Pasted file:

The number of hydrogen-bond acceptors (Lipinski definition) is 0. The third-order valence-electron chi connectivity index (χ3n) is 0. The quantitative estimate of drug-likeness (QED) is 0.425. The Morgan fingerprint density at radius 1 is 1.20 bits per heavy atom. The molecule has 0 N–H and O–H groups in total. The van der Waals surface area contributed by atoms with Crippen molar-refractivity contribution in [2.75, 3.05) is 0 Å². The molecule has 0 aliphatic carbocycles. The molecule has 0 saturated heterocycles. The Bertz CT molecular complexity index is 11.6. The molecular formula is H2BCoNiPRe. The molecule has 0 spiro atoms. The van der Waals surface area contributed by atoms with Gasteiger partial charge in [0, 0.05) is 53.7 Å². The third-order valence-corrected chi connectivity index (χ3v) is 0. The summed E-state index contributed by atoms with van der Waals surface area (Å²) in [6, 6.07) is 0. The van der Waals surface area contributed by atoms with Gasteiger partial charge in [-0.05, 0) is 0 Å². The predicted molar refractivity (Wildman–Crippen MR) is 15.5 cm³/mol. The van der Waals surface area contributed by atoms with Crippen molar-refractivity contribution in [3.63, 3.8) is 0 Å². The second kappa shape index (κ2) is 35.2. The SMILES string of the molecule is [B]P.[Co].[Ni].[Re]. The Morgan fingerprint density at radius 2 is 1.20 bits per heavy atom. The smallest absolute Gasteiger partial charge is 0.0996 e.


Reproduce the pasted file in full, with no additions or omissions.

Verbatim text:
The number of hydrogen-bond acceptors (Lipinski definition) is 0. The third-order valence-electron chi connectivity index (χ3n) is 0. The quantitative estimate of drug-likeness (QED) is 0.425. The Morgan fingerprint density at radius 1 is 1.20 bits per heavy atom. The molecule has 0 N–H and O–H groups in total. The van der Waals surface area contributed by atoms with Crippen molar-refractivity contribution in [2.75, 3.05) is 0 Å². The molecule has 0 aliphatic carbocycles. The molecule has 0 saturated heterocycles. The Bertz CT molecular complexity index is 11.6. The molecular formula is H2BCoNiPRe. The molecule has 0 spiro atoms. The van der Waals surface area contributed by atoms with Gasteiger partial charge in [0, 0.05) is 53.7 Å². The third-order valence-corrected chi connectivity index (χ3v) is 0. The summed E-state index contributed by atoms with van der Waals surface area (Å²) in [6, 6.07) is 0. The van der Waals surface area contributed by atoms with Gasteiger partial charge in [-0.05, 0) is 0 Å². The predicted molar refractivity (Wildman–Crippen MR) is 15.5 cm³/mol. The van der Waals surface area contributed by atoms with Crippen molar-refractivity contribution in [3.63, 3.8) is 0 Å². The second kappa shape index (κ2) is 35.2. The SMILES string of the molecule is [B]P.[Co].[Ni].[Re]. The Morgan fingerprint density at radius 2 is 1.20 bits per heavy atom. The smallest absolute Gasteiger partial charge is 0.0996 e.